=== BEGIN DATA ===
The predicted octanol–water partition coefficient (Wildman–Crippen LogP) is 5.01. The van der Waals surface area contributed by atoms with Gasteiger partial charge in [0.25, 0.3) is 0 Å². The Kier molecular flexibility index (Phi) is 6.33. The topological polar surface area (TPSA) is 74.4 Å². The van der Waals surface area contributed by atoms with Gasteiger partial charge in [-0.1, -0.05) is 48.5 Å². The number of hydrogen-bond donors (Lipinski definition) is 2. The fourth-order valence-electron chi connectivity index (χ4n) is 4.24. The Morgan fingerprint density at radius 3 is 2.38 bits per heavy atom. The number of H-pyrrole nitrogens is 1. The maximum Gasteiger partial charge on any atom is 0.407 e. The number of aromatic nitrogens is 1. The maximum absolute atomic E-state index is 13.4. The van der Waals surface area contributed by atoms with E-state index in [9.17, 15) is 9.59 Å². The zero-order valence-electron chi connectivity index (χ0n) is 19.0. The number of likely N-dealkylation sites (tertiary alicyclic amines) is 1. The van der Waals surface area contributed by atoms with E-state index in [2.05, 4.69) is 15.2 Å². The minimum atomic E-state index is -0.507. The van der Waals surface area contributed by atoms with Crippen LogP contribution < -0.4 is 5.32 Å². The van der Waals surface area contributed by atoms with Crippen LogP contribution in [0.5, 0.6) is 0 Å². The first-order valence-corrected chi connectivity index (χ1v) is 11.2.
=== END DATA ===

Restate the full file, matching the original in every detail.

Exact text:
The predicted octanol–water partition coefficient (Wildman–Crippen LogP) is 5.01. The van der Waals surface area contributed by atoms with Gasteiger partial charge in [0.25, 0.3) is 0 Å². The Kier molecular flexibility index (Phi) is 6.33. The topological polar surface area (TPSA) is 74.4 Å². The van der Waals surface area contributed by atoms with Gasteiger partial charge in [-0.1, -0.05) is 48.5 Å². The number of hydrogen-bond donors (Lipinski definition) is 2. The fourth-order valence-electron chi connectivity index (χ4n) is 4.24. The Morgan fingerprint density at radius 3 is 2.38 bits per heavy atom. The number of H-pyrrole nitrogens is 1. The maximum Gasteiger partial charge on any atom is 0.407 e. The number of aromatic nitrogens is 1. The maximum absolute atomic E-state index is 13.4. The van der Waals surface area contributed by atoms with E-state index in [9.17, 15) is 9.59 Å². The zero-order valence-electron chi connectivity index (χ0n) is 19.0. The number of likely N-dealkylation sites (tertiary alicyclic amines) is 1. The van der Waals surface area contributed by atoms with E-state index in [2.05, 4.69) is 15.2 Å². The minimum atomic E-state index is -0.507. The van der Waals surface area contributed by atoms with Crippen LogP contribution < -0.4 is 5.32 Å². The van der Waals surface area contributed by atoms with Crippen LogP contribution in [0.5, 0.6) is 0 Å². The first-order valence-corrected chi connectivity index (χ1v) is 11.2.